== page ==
Denton Musicians Take a Seat At Their Tiny Desks for National Competition
We in Denton have the fortune to be surrounded by talented musicians, but sometimes, you wish your non-Denton friends, family, and just general populace could tune in. Ten Denton acts submitted videos to the NPR Tiny Desk concert this year for the chance to have an NPR Tiny Desk concert taped in Washington D.C., appear at a taping of NPR's Ask Me Another, and to tour the US with NPR and sponsor Lagunitas. While the honor went to New Orleans group Tank and the Bangas (who are absolutely worth checking out), the work these Denton acts put into their videos should not be forgotten. With that, read up on all ten and check out videos for nine of the submissions (Andrew Rothlisberger's video is no longer available).
This intimate entry makes me sleepy in the best way possible. Kevin Sluder’s video shows a side angle as he plays his keyboard and sings along to the words on a sheet of paper that sits on a desk behind the instrument. Before beginning, Sluder tells the camera he teaches string orchestra at Lewisville High School, then promptly but sensitively begins tapping keys. The entirety of “Reconcile in the Light” has a sweet and oh-so-soft tone that will bring out some feelings sitting inside that you didn’t know you hadn’t resolved. The song tells people to get some rest and essentially stop worrying, and after watching this heartfelt little video, it might be best to lie down and do just that.
The video begins with five of the six band members seated among a campfire-like glow, though what’s really at their feet is a cluster of effects pedals, large theatrical lights, and cables. Chance Maggard asks someone off-camera to check that the computer is still recording, and once that's confirmed, they immediately launch into “First Born.” Their performance is loud yet touching, and when all six of them harmonize, it’s beautiful. They’re invested, and cutscenes of everyone laughing as they prep for the video are sprinkled throughout, so you get to see every side of authentic Biographies in this track.
This rock group positioned their camera above themselves á la a security camera angle. With a red wash over the group—who fit inside the frame just right—they settle in, give separate glances up and into the camera, and begin “Uncomfort.” Mercedes Ann’s voice is powerful and soars throughout, whether she is mid-yell or just barely singing above the instrumentation. Daniel Meza’s drumming provides meaningful punctuation, and Mykey O’Neil, Nick Laracuente, and Brooks Campbell bring skill on guitars and bass, especially near features at the 2:42 mark of the video. This might lack in production and sound quality, but that is all but made up for in rawness and the genuine experience Idler brings in just four minutes.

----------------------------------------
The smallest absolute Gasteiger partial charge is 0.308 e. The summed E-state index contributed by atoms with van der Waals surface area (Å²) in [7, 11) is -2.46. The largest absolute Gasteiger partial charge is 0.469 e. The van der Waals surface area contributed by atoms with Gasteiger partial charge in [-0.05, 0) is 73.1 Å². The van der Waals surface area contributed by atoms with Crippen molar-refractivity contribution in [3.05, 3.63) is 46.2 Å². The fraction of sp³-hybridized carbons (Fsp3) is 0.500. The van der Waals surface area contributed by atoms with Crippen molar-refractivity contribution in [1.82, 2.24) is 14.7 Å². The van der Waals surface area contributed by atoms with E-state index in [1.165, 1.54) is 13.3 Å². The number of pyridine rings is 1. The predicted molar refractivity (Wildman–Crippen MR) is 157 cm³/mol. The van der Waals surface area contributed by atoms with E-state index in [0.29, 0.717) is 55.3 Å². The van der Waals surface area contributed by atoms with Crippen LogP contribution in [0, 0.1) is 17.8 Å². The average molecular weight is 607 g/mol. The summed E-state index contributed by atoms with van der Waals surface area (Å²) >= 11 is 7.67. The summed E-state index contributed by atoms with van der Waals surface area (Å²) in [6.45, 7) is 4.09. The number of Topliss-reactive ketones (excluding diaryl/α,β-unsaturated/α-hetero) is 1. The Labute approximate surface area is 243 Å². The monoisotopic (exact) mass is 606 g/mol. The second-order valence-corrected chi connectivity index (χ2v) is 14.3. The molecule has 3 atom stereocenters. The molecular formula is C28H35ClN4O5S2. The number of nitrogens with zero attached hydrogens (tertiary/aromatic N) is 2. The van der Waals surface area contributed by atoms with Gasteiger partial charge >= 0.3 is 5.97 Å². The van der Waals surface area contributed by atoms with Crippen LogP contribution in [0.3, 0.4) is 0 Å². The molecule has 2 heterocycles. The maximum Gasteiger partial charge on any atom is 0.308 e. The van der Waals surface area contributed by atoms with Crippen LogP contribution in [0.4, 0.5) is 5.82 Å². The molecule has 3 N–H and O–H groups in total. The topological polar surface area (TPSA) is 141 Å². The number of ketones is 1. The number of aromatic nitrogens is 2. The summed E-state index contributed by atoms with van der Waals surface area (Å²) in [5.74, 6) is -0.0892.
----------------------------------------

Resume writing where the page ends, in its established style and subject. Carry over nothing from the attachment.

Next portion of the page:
With absolutely no intro, Josh Halverson’s video starts the music immediately with the videography of a pro. White words appear on the screen saying “Josh Halverson ‘Just Enough’” and the bottom of the frame offers the title of his new album. Different frames switch between his band playing their designated instruments and him sitting solitary on a couch with his guitar, headphones, and a microphone. His raspy folk voice tells a tale about his lady love and how she doesn’t do everything he would like, but regardless, he loves her because there it is, the name of the song: she gives him just enough. This attractive tune and video of impeccable production quality display Halverson, eyes closed, making passionately pained faces as he shows the viewer the full scope of his considerable talent.
I’m not going to lie, I’ve watched this video a ridiculous amount of times. I’m just in love with the slowly roving cinematography of the video, showing these masters of their craft playing the ever-endearing “LittleBig” as if the cameraman is gently swaying throughout the song. Isabel Crespo’s voice croons away innocently as she sings one of her simpler yet still poetic pieces, with lyrics like “You shouldn’t worry, you don’t have to be sad/You can be small, it’s really not bad/You can squeeze your way through crowded rooms, and no one minds.” While the instrumentation is brilliant and delicate throughout, features from Mike Luzecky on bass and Greg Santa Croce on piano really stand out.